In one recent study, scientists examined antioxidant activity in people’s saliva. They found that those with periodontal disease had 40 percent less of this activity than those with healthy gums. “In the mouth, there is a constant battle between destructive and healing forces,” says Rethman. “An antioxidant-rich diet may help support new cells that rebuild bone and gum tissue.”
What to do: Aim for five to nine servings of produce per day.
Take vitamin C
This antioxidant deserves special mention. It not only reduces inflammation directly but also helps the mouth knit the gums back onto the base of the teeth, by supporting the growth of connective tissue. If your diet is low in C, collagen can’t link correctly and the capillaries get fragile, which leads to easy bleeding, says Jane Higdon, a research associate at the Linus Pauling Institute and author of Evidence-Based Approach to Vitamins and Minerals.
What to do: If you suspect you aren’t eating as many fruits and vegetables as you should, shoot for a supple-ment that delivers at least 400 milli- grams a day—enough to saturate cells. Your best bet is to opt for tablets instead of chewables; the high acid content of vitamin C supplements may erode your teeth when you chew them, says Higdon. If you prefer the chewable variety, at least drink a glass of water afterward to flush any lingering particles from between the teeth.
Another key dietary component of a healthy smile is calcium. An adequate supply helps ensure that the bone anchoring teeth stays strong, which can lower the odds of tooth loss.
What to do: Adult men and women should aim to get 1,000 to 1,200 mg of calcium a day. If you dislike dairy or grow weary of greens, you may want to hedge your bets with a supplement. Take calcium carbonate with meals or calcium citrate anytime. For best absorbability, take only 500 mg at a time, and add 400 to 800 mg of vitamin D.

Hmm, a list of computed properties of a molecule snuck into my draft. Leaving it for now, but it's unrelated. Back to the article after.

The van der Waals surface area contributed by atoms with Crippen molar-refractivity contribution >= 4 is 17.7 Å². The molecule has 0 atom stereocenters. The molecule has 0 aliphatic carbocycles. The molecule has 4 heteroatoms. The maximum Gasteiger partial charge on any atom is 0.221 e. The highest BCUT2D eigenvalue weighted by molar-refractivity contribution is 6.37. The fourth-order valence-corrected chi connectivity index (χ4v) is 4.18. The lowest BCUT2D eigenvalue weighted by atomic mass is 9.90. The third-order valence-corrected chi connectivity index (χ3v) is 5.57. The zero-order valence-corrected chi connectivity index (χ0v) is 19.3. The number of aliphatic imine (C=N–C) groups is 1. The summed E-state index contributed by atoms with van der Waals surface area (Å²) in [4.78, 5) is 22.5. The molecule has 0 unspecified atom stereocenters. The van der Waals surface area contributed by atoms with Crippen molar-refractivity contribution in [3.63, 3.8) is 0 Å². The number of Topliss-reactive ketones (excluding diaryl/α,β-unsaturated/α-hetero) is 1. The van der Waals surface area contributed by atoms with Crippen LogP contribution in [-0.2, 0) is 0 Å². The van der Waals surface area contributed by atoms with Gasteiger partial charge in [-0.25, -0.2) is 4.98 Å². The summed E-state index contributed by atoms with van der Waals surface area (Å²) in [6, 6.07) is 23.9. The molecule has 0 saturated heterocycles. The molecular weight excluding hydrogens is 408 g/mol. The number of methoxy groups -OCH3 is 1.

Consider coenzyme Q10
What about all those natural dental products that tout coenzyme Q10 (coQ10) for gum health?
While it’s true that coQ10 is a powerful antioxidant, no scientific evidence clearly links the nutrient to the successful treatment or prevention of gum disease. Besides, the measly amount contained in a dollop of toothpaste won’t put a dent in a raging case of gingivitis, says Dintcho.
That said, boosting your body’s overall levels of coenzyme Q10 may help mop up free radicals released by inflamed gum tissue.
What to do: If you have gingivitis, consider taking a daily dose of 100 mg of coenzyme Q10, but don’t count on it as your primary defense.
How to keep your kisser kissable
Gum disease itself is insidious, but other maladies of the mouth can be painful—both physically and socially. Fortunately, natural remedies can make a difference. Here’s what to try for some common conditions.
Halitosis, the official name for bad breath, is a frequent consequence of gum disease. Mouthwash will freshen things up; choose a natural version like Herbal Mouth and Gum Therapy by Natural Dentist (check at mothernature.com, or amazon.com), or Dentaforce by Bioforce (herbsmd. com). Or try a warm sea-salt solution, which will neutralize acids and kill bacteria, says Sandra Senzon, a dental hygienist in New York City and author of Reversing Gum Disease Naturally. Add 1 teaspoon of sea salt to a small glass of warm water and rinse three times a day.
No one knows just what causes these small, painful ulcers. Some believe they are a malfunction of the body’s immune system; others chalk them up to nutritional deficiencies and even stress.
Whatever the cause, there are a few tricks you can try to speed healing. Senzon suggests rubbing a little lavender oil onto the sore several times a day. Or try propolis, a gummy resin made by bees that covers the ulcer like a Band-Aid. (Try the version from Beehive Botanicals, beehive-botanicals.com, but be careful: It can stain teeth.) A new herbal product, CankerCare+ (quantumhealth.com), may also help. For recurrent canker sores, buy toothpaste without sodium lauryl sulfate, a detergent that can dry out the mouth’s mucous membranes and make the sores more painful.
Cold sores, also known as fever blisters, are caused by the herpes simplex virus and may pop up when your immune system gets run down. One of the best topical remedies is an extract of the antiviral herb Melissa officinalis or lemon balm. Shop for a cold sore cream that contains lemon balm and apply a thick covering to the lips up to four times a day. (Senzon recommends Cold Sore Relief, available at Phytopharmica.com and Enzy.com.)